Link to Owner Dr. Robert B. Pamplin Jr.



Abundant glass, wood create a community connection for public safety building named for Oregon City reserve officer Robert Libke

COURTESY: FFA ARCHITECTURE - Work is underway to turn the site of an elementary school in Oregon City into the Robert Libke Public Safety Center, expected to be completed in late 2020.

Memory runs long in Oregon City.

Community residents remember, for example, their years spent as students at Mt. Pleasant Elementary School on Linn Avenue.

They also remember when reserve police officer Robert Libke lost his life in November 2013 as a result of being shot while responding to a call about a house fire.

The city's residents, it turns out, also are adept at using memories of the past as a foundation on which to build a better future. Case in the point: the new public safety building that broke ground late last month.

The building, to be named in honor of Libke, will replace the elementary school, a nearly 90-year-old building that had outlived its usefulness. When completed in late 2020, the Robert Libke Public Safety Building will represent the latest in building technology and reflect a modern-day approach to how public safety facilities are being integrated into the neighborhoods where they're located. The end result reflects design input from the city's police department as well as from Libke's widow, Wendy.

"We're helping change the way people think of police stations," Richard Grace, a partner with project architect FFA Architecture and Interiors, said. "We're looking at a building type that can be open and inviting and warm.

"It's about more than just safety. It's about the (officers) in their community. It's about a positive interaction with them, not just when you're in trouble."

Focus on transparency

According to Grace, the days of police stations as foreboding concrete fortresses offering maximum security and minimum public appeal are fast disappearing. Increasingly, police departments are looking to create facilities that not only welcome people but also help represent public safety officers as members of the community.

It's an approach that Jim Band, Oregon City's chief of police, was more than ready to embrace in the facility, which will also house the municipal court system. PMG PHOTO: STEPHANIE BASALYGA - Ziva Libke, Robert Libke's daughter, and her mom, Wendy Libke, participate in a groundbreaking ceremony held in June to kick off the start of work by Lease Crutcher Lewis on the new public safety building that will be named in honor of Robert.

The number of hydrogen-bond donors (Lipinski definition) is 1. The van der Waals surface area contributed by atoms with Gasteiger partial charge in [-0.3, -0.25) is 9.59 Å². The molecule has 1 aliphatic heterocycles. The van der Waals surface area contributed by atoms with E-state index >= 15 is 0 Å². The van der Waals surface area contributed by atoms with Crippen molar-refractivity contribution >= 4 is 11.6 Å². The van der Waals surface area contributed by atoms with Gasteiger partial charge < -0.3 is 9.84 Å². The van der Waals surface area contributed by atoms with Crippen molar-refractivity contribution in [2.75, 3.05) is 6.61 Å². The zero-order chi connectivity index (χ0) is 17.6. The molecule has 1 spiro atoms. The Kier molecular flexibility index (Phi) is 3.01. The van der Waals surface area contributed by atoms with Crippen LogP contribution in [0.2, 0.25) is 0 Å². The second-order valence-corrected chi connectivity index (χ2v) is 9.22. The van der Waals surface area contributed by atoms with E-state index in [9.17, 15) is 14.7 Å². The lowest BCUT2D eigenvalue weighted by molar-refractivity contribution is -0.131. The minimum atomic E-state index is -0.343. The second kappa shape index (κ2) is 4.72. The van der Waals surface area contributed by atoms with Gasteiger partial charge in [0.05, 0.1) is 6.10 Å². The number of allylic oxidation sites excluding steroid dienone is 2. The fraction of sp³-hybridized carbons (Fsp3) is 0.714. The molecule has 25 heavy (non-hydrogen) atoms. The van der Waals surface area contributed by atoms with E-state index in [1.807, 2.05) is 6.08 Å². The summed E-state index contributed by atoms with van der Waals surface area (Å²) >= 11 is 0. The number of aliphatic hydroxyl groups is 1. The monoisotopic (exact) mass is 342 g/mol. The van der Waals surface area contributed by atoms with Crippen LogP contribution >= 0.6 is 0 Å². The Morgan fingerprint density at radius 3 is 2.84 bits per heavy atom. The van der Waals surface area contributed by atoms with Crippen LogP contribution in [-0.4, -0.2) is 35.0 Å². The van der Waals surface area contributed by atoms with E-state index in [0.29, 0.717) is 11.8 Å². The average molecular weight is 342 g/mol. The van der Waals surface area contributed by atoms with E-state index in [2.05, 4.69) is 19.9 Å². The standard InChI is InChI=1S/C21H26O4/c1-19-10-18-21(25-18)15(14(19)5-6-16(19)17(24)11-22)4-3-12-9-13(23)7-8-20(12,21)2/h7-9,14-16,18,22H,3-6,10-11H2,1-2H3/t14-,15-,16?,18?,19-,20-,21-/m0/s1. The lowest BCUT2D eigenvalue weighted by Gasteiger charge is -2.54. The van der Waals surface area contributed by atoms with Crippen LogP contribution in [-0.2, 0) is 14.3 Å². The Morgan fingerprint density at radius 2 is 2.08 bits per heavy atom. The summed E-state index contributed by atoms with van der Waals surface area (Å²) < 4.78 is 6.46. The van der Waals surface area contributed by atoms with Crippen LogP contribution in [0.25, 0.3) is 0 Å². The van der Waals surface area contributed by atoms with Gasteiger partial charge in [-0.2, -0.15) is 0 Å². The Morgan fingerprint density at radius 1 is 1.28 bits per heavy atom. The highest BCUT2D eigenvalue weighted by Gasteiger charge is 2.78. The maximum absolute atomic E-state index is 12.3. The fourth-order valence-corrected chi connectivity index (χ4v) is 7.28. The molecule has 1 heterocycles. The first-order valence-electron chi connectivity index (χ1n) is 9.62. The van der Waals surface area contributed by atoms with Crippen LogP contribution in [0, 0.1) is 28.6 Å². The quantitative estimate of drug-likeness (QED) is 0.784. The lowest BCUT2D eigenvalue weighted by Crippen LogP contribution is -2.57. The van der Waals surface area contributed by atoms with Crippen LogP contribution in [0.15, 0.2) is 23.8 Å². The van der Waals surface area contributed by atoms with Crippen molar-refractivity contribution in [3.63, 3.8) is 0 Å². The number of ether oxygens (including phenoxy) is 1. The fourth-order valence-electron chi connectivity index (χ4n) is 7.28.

"Transparency was crucial," Band said. "We did not want our police department to look like a police department. History is important to the city ... but we (also) wanted the building to be forward-thinking."

With an eye toward the goal of transparency, FFA Architecture's design for the nearly 35,000-square-foot public safety building features 13-foot-tall walls of glass on the front side that offer views into a 100-foot-long lobby.

"You can see all the way through," Grace said. "There's a sense of welcome that draws you into the building."

The effect is further enhanced by the generous use of wood, in the form of cross-laminated timber, that creates a sense of warmth inside the building.

Using the material, which is commonly referred to as CLT, also helped the design team hit the mark in regard to resiliency, sustainability and cost-effectiveness, areas Band had stressed as high on his list of important features for the project. Because CLT is made by gluing pieces of wood at 90-degree angles and then compressing them together, the resulting panels are lightweight but also extremely strong and durable. The panels are fabricated off-site and then set in place, which requires less time and on-location manpower. The material also comes ready finished, which further cuts time and cost during a project construction phase.

The exterior of the building features a design approach that reinforces the concept of resiliency, both that of the building and that of the community. The materials were selected to create a sense of carving a future out of the earth, according to Grace. The portions of the exterior surface of the building pay tribute to the fact that Oregon City was founded on basalt cliffs. The smoother, indented, "carved" portions represent the way city residents have shaped the community.PMG PHOTO: STEPHANIE BASALYGA - Shovels and hard hats are at the ready prior to the groundbreaking for a new public safety building in Oregon City. Voters approved funding for the project in a special election held in September 2017.

"We decided on patterns and textures that almost resemble the rough edges of a rock with carved out areas for wellness and community and security," Grace said.

The layout of the building further enhances that "carved out" concept, creating spaces for a fitness area, the backside of the municipal courtroom area and the main entry for the building.